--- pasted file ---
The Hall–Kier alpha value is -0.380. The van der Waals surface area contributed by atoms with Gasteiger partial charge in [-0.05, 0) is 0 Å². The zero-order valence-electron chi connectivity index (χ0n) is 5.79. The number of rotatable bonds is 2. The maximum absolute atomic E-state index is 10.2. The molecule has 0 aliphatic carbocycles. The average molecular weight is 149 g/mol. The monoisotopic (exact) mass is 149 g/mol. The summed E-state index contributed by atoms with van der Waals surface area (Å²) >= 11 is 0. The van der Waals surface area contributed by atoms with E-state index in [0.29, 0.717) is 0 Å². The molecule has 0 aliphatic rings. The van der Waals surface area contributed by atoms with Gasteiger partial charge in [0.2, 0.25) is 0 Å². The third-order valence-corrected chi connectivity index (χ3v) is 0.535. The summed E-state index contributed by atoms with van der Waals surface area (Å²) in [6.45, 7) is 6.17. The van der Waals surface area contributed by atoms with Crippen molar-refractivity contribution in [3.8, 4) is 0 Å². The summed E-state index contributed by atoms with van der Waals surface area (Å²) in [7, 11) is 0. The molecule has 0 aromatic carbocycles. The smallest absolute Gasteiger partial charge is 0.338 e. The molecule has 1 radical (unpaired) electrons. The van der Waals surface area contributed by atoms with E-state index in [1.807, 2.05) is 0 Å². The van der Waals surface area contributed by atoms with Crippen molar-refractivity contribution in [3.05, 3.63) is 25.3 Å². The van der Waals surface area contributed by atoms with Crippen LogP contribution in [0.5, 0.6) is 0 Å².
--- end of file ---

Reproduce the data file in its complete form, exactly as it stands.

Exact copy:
The Hall–Kier alpha value is -0.380. The van der Waals surface area contributed by atoms with Gasteiger partial charge in [-0.05, 0) is 0 Å². The zero-order valence-electron chi connectivity index (χ0n) is 5.79. The number of rotatable bonds is 2. The maximum absolute atomic E-state index is 10.2. The molecule has 0 aliphatic carbocycles. The average molecular weight is 149 g/mol. The monoisotopic (exact) mass is 149 g/mol. The summed E-state index contributed by atoms with van der Waals surface area (Å²) >= 11 is 0. The van der Waals surface area contributed by atoms with E-state index in [0.29, 0.717) is 0 Å². The molecule has 0 aliphatic rings. The van der Waals surface area contributed by atoms with Gasteiger partial charge in [0.2, 0.25) is 0 Å². The third-order valence-corrected chi connectivity index (χ3v) is 0.535. The summed E-state index contributed by atoms with van der Waals surface area (Å²) in [6.45, 7) is 6.17. The van der Waals surface area contributed by atoms with Crippen molar-refractivity contribution in [3.8, 4) is 0 Å². The summed E-state index contributed by atoms with van der Waals surface area (Å²) in [7, 11) is 0. The molecule has 0 aromatic carbocycles. The smallest absolute Gasteiger partial charge is 0.338 e. The molecule has 1 radical (unpaired) electrons. The van der Waals surface area contributed by atoms with E-state index in [1.807, 2.05) is 0 Å². The van der Waals surface area contributed by atoms with Crippen molar-refractivity contribution in [3.05, 3.63) is 25.3 Å². The van der Waals surface area contributed by atoms with Crippen LogP contribution in [0.5, 0.6) is 0 Å².